Apple in the BI Space?

August 14, 2010
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Earlier today, Lizette Chapman at Fast Company wrote about Apple’s $46 billion in cash reserves.

Investors are asking the company to use that to pay out dividends, but Steve Jobs wants to keep sitting on the dough.  Steve says:

Earlier today, Lizette Chapman at Fast Company wrote about Apple’s $46 billion in cash reserves.

Investors are asking the company to use that to pay out dividends, but Steve Jobs wants to keep sitting on the dough.  Steve says:

We know if we need to acquire something–a piece of the puzzle to make something big and bold–we can write a check for it and not borrow a lot of money and put our whole company at risk.  The cash in the bank gives us tremendous security and flexibility.

If Steve wanted, he could take a small chunk of that money–not much, perhaps just a billion or two–and buy one of the few remaining pure Business Intelligence software vendors.  Apple could then leverage the acquired BI infrastructure and and build a nice BI front-end for the iPad.

That would classify as “big and bold.”  Today, the BI software space is dominated by four mega-vendors: IBM, Microsoft, Oracle, and SAP.  All of these big companies acquired BI vendors.  Why not Apple?

My blog gets hit constantly by people looking for information about BI on the iPad and other mobile devices.  People want it.  Apple could buy it.  It would work.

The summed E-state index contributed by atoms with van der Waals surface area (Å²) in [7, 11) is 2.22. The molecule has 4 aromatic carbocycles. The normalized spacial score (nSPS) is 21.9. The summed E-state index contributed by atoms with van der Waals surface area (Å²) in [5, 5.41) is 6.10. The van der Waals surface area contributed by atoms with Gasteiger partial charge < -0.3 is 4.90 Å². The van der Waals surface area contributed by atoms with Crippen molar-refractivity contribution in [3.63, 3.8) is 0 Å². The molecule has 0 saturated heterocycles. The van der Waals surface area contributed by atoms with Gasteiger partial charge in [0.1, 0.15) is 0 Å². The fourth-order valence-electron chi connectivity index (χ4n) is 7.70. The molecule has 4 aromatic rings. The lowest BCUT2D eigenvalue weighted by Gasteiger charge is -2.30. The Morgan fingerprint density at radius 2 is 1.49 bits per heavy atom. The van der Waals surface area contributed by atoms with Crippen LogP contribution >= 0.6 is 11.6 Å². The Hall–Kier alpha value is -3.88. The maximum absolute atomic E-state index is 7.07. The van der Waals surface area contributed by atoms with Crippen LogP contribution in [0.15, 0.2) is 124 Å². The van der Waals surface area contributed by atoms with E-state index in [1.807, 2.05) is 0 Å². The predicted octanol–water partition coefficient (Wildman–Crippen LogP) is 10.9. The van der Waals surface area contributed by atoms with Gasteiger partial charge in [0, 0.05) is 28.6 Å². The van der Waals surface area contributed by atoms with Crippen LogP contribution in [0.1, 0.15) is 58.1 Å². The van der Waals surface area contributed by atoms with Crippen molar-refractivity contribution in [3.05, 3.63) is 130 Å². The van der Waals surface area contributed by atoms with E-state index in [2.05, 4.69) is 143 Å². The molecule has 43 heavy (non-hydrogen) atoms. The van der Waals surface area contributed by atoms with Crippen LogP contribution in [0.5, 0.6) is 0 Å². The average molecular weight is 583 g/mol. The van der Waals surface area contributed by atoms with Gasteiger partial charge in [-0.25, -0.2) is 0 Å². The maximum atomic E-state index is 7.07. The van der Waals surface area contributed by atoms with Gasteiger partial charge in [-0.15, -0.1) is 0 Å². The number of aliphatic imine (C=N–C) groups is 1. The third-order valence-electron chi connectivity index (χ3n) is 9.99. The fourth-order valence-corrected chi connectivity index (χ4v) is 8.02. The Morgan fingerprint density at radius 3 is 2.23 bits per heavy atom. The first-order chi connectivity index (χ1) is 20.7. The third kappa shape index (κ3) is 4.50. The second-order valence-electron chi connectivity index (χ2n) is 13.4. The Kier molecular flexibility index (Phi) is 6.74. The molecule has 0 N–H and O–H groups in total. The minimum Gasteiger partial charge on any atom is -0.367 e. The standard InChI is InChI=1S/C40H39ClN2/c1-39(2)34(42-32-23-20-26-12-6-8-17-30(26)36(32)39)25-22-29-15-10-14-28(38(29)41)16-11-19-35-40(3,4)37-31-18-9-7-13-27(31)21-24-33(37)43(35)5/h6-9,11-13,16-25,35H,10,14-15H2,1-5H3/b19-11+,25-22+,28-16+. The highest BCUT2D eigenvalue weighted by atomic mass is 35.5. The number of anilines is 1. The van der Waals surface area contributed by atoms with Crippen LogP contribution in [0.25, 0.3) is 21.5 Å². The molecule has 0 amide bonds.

Apple already has a Business Intelligence webpage showing other vendors’ BI apps on the iPhone and iPad.  Using some of its cash, Apple could be a winner in the BI space.

Candidates for Steve to buy include Actuate, MicroStrategy, and Information Builders.  Personally, I would suggest that Apple acquire privately-held Information Builders’ for their BI product WebFOCUS and their enterprise integration technology called iWay Software.

The WebFOCUS architecture works well as a powerful BI engine for Safari-based web applications.  So it already works today on the iPad.  Just to take things to that “big and bold” level, however, Apple could implement a beautiful touchscreen BI application to sit on top of WebFOCUS.

Of course, the product name WebFOCUS is right up there with “horseless carriage.”  Apple will surely change that to something snappy like iBI (which is what most people call it today because of the vendor’s initials), Apple Info, or Apple Knowledge. 

The iWay Software already has the Apple “i” at the beginning!  Still, I would make a name change recommendation–since enterprise integration is plumbing, the glue that holds things together, etc.–I would go with Apple Sauce.

With $46 billion in cash, Steve should have no problem becoming one of the BI software mega-vendors if he wants.